There are new laws that require body corporates to find out whether or not the cladding on their buildings is combustible. These laws gained worldwide traction after the disastrous Grenfell Tower Fire in the UK, which led to the loss of numerous lives and property. Closer to home, the Lacrosse fire incident in 2014 led to the awareness of the role that cladding plays in the event of a fire.
Although many states have tried to solve the cladding problem, progress is moving at a sluggish pace. In Victoria, a specific taskforce has been put into place to ensure compliance with the regulations on cladding compliance. In addition to this, there is a policy in place that seeks to ensure that the cost of replacing defective cladding is not too heavy on body corporates. This will be done by compensating money spent on rectification through rates. In Queensland, there is a Non- conforming Building Products Audit Taskforce in place. Its main mandate is to ensure that the rules on cladding are complied with.
How to Know If Your Cladding is Safe
There are three steps to determine whether your building is among those targeted by the compliance laws. You will need to get a compliance certificate if:
- The building belongs to Classes 2- 9, which covers virtually every kind of building other than houses.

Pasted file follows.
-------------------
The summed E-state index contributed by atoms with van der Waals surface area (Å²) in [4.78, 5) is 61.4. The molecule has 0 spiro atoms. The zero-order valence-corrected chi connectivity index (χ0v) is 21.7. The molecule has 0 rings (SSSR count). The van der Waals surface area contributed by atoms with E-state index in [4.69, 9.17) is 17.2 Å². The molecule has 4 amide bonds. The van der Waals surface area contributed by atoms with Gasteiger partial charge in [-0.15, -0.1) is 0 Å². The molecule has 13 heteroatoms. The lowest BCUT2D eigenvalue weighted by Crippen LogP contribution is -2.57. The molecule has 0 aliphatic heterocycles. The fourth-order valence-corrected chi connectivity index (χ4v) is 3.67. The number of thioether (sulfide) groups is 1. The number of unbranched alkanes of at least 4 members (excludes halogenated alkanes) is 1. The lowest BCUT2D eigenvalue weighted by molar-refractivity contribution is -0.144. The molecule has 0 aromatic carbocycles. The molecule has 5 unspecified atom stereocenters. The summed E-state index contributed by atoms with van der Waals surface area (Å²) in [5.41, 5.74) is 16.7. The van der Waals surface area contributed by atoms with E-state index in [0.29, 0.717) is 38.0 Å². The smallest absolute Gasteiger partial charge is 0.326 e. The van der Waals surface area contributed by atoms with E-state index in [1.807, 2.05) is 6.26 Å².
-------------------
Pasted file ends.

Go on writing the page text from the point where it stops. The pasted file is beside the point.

- The building development issued after the first of January 1994 and before the first of October 2008.
- The building is classified as a Type A or Type B construction.
The Compliance Process
The first thing you need to do if your building falls in the above categories is to register online and fill in the relevant questionnaire. If your cladding is not complaint, you need to move to the second step. If it is, simply keep the certification given. You have until 29th March 2019 to complete this first step.
The second step involves seeking the opinion of a building expert regarding the condition of your cladding. This step is for those who are uncertain whether their cladding conforms to the new laws or not. You have until the 29th of May 2019 to submit a report by the professional building expert. Finally, you will also need to get a fire risk assessment report from a qualified and licensed fire engineer. It is by this report that you will know whether or not you need to carry out rectification of the cladding.
If the cladding is not complaint with the laws, then you are required to publish a notice and display it on the premises. You also need to give such notice to both tenants and lot owners, including the new tenants and lot owners. Notification brings with it a host of problems when it comes to body corporate services.
First, it is quite possible that your body corporate services manager will simply ignore this requirement. Although this is a responsibility for the committee, it often always is the body corporate manager that gets blamed for failure to give notice. Secondly, given the strict guidelines put in place, many managers have to race against time to get assessments done and reports filed. Finally, notifying tenants on its own might be difficult and undesirable, simply because it might turn many off.
In addition to the above challenges, there is also the question of who will bear the rectification cost if the assessment report says that rectification must be done. Additionally, lack of disclosure of non- compliance can lead to plenty of legal problems. All in all, the new laws will most likely result in plenty of litigation, and this will be truly problematic in the future.